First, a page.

Well, I figure if there were ever an appropriate time to send an email, it would be now. Japan just had a pretty huge earthquake, and even though the epicenter was 230 miles away from me, it shook Tokyo for a good minute or so. Apparently some people as far away as Beijing and Shanghai could feel it. I put a video that I took at the bottom of this post. Maiko and I are both fine, as is everyone I know here.
So, first off, Western news sources are having trouble describing where the quake occurred. The best they can think of is “230 miles from Tokyo” or “125 miles off the eastern coast of Japan.” Then they show places that were absolutely destroyed, so I think people are getting the wrong impression about how the quake affected Tokyo. Most of those pictures are from around Sendai, about 200 miles north of Tokyo. The bottom line is that Tokyo felt an earthquake in the high 5s of the Moment magnitude scale, which was certainly strong but only a tiny, tiny fraction of what folks in Sendai felt (like 0.002%). Here’s where I was in relation to the quake:
The epicenter of the quake was around 8.9 MMS magnitude, which means it released around half the seismic energy of the Indian Ocean earthquake in 2004 that killed 230,000 people, and around 700 times more energy (!) than the one that hit Haiti last year and left 300,000 dead. Japan’s earthquake infrastructure makes a huge difference, but the death toll is still dreadful.
Theree are two main observations: 1) that greater magnitudes don’t necessarily mean higher death tolls, and 2) that developed countries are infinitely more capable of handling earthquakes and tsunamis than developing countries.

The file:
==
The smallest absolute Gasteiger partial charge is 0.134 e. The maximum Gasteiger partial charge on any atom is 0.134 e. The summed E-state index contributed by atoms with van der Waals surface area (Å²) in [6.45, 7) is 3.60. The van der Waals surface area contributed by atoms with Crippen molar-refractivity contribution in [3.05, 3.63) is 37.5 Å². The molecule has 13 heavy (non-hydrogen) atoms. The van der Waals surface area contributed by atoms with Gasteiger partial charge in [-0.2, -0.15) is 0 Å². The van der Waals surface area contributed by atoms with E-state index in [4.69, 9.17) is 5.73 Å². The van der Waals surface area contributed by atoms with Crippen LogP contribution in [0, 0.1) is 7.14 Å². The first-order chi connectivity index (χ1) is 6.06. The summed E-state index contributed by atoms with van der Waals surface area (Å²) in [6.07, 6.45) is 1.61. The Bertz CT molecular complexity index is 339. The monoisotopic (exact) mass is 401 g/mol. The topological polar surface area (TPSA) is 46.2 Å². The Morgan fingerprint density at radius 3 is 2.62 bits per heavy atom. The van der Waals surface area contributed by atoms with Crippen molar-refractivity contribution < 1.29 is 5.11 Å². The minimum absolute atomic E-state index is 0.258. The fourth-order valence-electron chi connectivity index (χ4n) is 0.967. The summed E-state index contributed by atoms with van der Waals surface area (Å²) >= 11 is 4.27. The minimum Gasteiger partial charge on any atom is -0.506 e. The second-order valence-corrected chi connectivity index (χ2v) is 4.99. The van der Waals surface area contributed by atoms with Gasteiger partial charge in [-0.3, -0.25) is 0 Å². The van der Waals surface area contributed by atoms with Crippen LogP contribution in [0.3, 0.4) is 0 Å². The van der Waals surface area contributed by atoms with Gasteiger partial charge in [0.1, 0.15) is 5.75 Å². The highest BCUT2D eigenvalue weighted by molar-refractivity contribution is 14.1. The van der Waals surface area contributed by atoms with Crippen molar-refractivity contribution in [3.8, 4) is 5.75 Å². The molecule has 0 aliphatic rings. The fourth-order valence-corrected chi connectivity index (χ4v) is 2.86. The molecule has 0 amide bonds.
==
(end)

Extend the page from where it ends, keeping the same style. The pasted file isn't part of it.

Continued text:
I managed to record a video of the incident before shutting my camera off after I realized my cupboard was open and some glass items might fall out. I had just gotten out of the shower when the earthquake hit, and I started thinking it would be a good idea to take a video just so folks back home would get an idea of what a “normal” earthquake is like. They usually only last 15 seconds or so, so I thought I wouldn’t get a good video, so you can see how the quake doesn’t hit all at once but rather builds to a climax. The sounds in the video are the walls shaking, the sliding window creaking, and some utensils falling off tables or clattering around in the sink:
Everyone I know is accounted for and doing fine, and I think we’ll see that, despite the seismic intensity and the structural damage done in the northeast, it’s amazing how well Japan has withstood the quake. We’re still feeling aftershocks and still under tsunami alert, but aside from that the recovery will be brief aside from the Sendai area.
I hope everyone’s doing great back in the States!